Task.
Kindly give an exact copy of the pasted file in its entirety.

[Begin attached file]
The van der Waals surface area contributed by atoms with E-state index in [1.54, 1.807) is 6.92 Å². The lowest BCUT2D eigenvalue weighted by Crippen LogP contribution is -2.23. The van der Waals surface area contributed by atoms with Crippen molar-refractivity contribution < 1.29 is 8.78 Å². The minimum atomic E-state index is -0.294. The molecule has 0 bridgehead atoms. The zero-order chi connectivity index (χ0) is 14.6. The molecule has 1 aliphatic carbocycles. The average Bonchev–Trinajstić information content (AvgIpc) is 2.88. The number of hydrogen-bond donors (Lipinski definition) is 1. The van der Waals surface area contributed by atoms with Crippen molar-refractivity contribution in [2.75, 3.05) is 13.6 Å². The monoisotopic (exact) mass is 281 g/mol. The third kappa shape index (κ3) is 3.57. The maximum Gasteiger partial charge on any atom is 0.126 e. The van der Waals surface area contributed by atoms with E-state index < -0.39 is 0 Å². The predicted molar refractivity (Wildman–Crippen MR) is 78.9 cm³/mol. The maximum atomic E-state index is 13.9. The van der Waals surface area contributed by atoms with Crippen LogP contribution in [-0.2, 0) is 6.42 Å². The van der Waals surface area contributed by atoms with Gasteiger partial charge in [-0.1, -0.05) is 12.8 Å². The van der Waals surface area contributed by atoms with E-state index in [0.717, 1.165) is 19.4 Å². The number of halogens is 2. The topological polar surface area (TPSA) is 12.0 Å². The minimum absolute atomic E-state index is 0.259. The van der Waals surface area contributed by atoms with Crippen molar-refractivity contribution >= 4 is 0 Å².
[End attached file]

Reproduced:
The van der Waals surface area contributed by atoms with E-state index in [1.54, 1.807) is 6.92 Å². The lowest BCUT2D eigenvalue weighted by Crippen LogP contribution is -2.23. The van der Waals surface area contributed by atoms with Crippen molar-refractivity contribution < 1.29 is 8.78 Å². The minimum atomic E-state index is -0.294. The molecule has 0 bridgehead atoms. The zero-order chi connectivity index (χ0) is 14.6. The molecule has 1 aliphatic carbocycles. The average Bonchev–Trinajstić information content (AvgIpc) is 2.88. The number of hydrogen-bond donors (Lipinski definition) is 1. The van der Waals surface area contributed by atoms with Crippen molar-refractivity contribution in [2.75, 3.05) is 13.6 Å². The monoisotopic (exact) mass is 281 g/mol. The third kappa shape index (κ3) is 3.57. The maximum Gasteiger partial charge on any atom is 0.126 e. The van der Waals surface area contributed by atoms with E-state index < -0.39 is 0 Å². The predicted molar refractivity (Wildman–Crippen MR) is 78.9 cm³/mol. The maximum atomic E-state index is 13.9. The van der Waals surface area contributed by atoms with Crippen LogP contribution in [-0.2, 0) is 6.42 Å². The van der Waals surface area contributed by atoms with Gasteiger partial charge in [-0.1, -0.05) is 12.8 Å². The van der Waals surface area contributed by atoms with E-state index in [0.717, 1.165) is 19.4 Å². The number of halogens is 2. The topological polar surface area (TPSA) is 12.0 Å². The minimum absolute atomic E-state index is 0.259. The van der Waals surface area contributed by atoms with Crippen molar-refractivity contribution >= 4 is 0 Å².